If you are in the state of Maryland and are facing a divorce, you should speak with an experienced divorce attorney who handles cases in your particular area. If you are in Rockville, Gaithersburg, Bethesda, Kensington, Olney, Potomac or any of the surrounding areas, you want to speak with an attorney who regularly represents parties in divorce cases in Montgomery County, Maryland.

How to get a divorce in Maryland?

One of the questions frequently asked in an initial consultation is, what are the grounds for divorce in Maryland? In a Maryland divorce case, it is possible to file for either a no-fault divorce case or a fault-based divorce case. It should be noted that in the District of Columbia, the legislature has eliminated fault-based divorce cases, but that option is still available in Maryland. However, it is far more common for parties to file for a no-fault divorce these days.

How to Obtain a No-fault Divorce in Maryland?

In Maryland, there are means by which a couple can obtain a no-fault divorce. This requires, pursuant to the Family Law Article of the Maryland Code,  that the parties must live apart for one year prior to filing for a divorce. The parties must actually live in separate residences and not engage in sexual conduct with each other or otherwise act like a married couple for that entire year. If you do engage in marital relations with your spouse during that one year, the timer will reset to day one and you must wait another full year to file. It is important to note, that while you may have to wait a year to file for divorce, it may be necessary to file for child custody and/or child support much sooner and then file for divorce once you are eligible.

What is a Mutual Consent Divorce in Maryland?

More recently, Maryland lawmakers have added what is known as a “Mutual Consent Divorce” to the MD Code. Under this relatively new change to the law, the parties may be granted a divorce without the one year waiting period, but only if they are in agreement with all issues including child custody, child support, alimony, division of marital assets and allocation of marital debts.  This is typically accomplished by having an experienced Maryland divorce attorney draft a marital settlement agreement (MSA) and obtaining your spouse’s signature on that document once an agreement has been reached.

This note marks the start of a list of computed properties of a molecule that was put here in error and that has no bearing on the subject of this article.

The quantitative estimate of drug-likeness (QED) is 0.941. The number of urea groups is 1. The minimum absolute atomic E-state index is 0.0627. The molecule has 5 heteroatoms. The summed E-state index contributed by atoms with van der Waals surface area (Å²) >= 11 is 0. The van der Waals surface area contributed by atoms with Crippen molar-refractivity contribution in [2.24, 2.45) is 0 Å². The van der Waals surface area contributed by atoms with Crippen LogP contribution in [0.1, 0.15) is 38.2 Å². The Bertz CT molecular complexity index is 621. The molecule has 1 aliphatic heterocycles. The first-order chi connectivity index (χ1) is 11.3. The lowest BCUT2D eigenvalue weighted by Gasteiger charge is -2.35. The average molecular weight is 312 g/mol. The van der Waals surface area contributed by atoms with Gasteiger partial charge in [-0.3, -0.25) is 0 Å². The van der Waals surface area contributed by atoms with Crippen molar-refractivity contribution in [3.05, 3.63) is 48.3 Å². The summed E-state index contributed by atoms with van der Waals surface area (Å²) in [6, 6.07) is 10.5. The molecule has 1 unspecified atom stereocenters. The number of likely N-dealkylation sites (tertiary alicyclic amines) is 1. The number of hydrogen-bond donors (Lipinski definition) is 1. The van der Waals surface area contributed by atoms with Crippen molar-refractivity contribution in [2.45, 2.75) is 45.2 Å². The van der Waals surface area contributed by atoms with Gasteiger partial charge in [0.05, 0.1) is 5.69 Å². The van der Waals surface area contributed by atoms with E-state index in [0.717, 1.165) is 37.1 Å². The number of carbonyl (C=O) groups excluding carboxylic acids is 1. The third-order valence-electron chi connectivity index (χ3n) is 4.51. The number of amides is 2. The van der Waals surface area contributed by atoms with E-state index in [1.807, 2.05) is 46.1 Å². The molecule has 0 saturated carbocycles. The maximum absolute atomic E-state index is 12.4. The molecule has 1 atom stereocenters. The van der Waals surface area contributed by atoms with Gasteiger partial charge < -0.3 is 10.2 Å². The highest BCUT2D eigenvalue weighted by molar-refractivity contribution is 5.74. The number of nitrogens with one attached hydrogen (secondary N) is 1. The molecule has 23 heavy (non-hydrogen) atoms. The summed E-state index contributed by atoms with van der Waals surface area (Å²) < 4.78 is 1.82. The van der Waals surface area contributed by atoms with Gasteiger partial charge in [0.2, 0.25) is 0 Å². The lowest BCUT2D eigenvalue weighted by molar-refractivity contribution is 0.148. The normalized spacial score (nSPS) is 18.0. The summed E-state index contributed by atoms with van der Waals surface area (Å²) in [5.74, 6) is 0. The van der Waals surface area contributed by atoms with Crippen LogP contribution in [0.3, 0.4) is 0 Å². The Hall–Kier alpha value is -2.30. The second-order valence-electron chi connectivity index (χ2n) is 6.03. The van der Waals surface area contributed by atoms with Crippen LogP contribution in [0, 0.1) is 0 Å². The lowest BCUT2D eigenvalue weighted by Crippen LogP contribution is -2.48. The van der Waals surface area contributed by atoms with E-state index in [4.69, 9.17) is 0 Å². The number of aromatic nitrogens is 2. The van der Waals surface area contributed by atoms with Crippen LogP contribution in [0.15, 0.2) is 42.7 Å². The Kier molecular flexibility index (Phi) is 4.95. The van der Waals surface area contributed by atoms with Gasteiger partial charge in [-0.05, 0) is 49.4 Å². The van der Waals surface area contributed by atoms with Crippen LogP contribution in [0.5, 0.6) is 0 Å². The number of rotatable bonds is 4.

What is a Fault-Based Divorce?

In Maryland, you can file a divorce based upon what are commonly referred to as fault grounds. You would file it generally speaking in the county in which you live. For example, if you wanted a divorce and lived in Bethesda or Rockville, you would file for divorce in Montgomery County.

Fault grounds are based upon the common law reasons one was allowed to file for divorce. Some of these include the following:

  • Adultery
  • Criminal Conviction
  • Cruelty
  • Actual Desertion

  • Constructive Desertion

However, it should be noted that these fault grounds have definitions and requirements that have been shaped by both common law (case decisions) and by statutes created by the legislature and passed into law by the governor.

In the case of a criminal conviction as a grounds for divorce in Maryland, your spouse must have been convicted of a felony or a misdemeanor and have been sent to prison for a period of at least three years. There is also a requirement that your spouse must have served at least one year of that sentence before you file for divorce. It should be noted that in most divorce cases, even if there are sufficient fault grounds to file divorce on that basis, it is likely preferable to file on no-fault grounds. The reason for this is due to a national preference of divorce courts to handle cases on a no-fault basis.

If you need assistance with a divorce case or any other family law matter in the District of Columbia or Maryland, please contact the Gross Law Firm, LLC for a consultation.

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